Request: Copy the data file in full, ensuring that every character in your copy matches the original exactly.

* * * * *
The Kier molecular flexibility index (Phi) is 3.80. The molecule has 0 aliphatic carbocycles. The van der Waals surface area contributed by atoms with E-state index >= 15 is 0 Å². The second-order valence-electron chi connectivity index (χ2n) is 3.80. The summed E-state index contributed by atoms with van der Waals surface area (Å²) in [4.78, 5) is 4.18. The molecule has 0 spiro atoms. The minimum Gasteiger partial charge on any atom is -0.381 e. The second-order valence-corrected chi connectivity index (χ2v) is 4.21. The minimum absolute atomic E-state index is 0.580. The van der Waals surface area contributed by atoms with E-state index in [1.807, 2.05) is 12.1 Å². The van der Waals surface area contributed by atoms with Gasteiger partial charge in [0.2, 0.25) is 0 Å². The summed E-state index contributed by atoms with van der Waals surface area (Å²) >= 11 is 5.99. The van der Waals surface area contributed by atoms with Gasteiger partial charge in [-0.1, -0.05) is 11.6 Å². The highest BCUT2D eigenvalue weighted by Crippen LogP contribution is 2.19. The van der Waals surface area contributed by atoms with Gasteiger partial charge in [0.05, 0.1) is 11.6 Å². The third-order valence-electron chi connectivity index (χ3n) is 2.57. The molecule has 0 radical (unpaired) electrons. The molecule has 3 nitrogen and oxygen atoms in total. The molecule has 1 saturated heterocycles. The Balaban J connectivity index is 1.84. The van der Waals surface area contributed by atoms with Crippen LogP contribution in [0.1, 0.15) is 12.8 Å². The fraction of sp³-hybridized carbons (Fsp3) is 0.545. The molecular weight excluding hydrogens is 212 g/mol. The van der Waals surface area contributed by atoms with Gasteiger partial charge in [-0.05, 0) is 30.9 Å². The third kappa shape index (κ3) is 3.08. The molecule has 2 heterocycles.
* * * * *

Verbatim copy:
The Kier molecular flexibility index (Phi) is 3.80. The molecule has 0 aliphatic carbocycles. The van der Waals surface area contributed by atoms with E-state index >= 15 is 0 Å². The second-order valence-electron chi connectivity index (χ2n) is 3.80. The summed E-state index contributed by atoms with van der Waals surface area (Å²) in [4.78, 5) is 4.18. The molecule has 0 spiro atoms. The minimum Gasteiger partial charge on any atom is -0.381 e. The second-order valence-corrected chi connectivity index (χ2v) is 4.21. The minimum absolute atomic E-state index is 0.580. The van der Waals surface area contributed by atoms with E-state index in [1.807, 2.05) is 12.1 Å². The van der Waals surface area contributed by atoms with Gasteiger partial charge in [0.2, 0.25) is 0 Å². The summed E-state index contributed by atoms with van der Waals surface area (Å²) >= 11 is 5.99. The van der Waals surface area contributed by atoms with Gasteiger partial charge in [-0.1, -0.05) is 11.6 Å². The highest BCUT2D eigenvalue weighted by Crippen LogP contribution is 2.19. The van der Waals surface area contributed by atoms with Gasteiger partial charge in [0.05, 0.1) is 11.6 Å². The third-order valence-electron chi connectivity index (χ3n) is 2.57. The molecule has 0 radical (unpaired) electrons. The molecule has 3 nitrogen and oxygen atoms in total. The molecule has 1 saturated heterocycles. The Balaban J connectivity index is 1.84. The van der Waals surface area contributed by atoms with Crippen LogP contribution in [0.1, 0.15) is 12.8 Å². The fraction of sp³-hybridized carbons (Fsp3) is 0.545. The molecular weight excluding hydrogens is 212 g/mol. The van der Waals surface area contributed by atoms with Gasteiger partial charge in [-0.05, 0) is 30.9 Å². The third kappa shape index (κ3) is 3.08. The molecule has 2 heterocycles.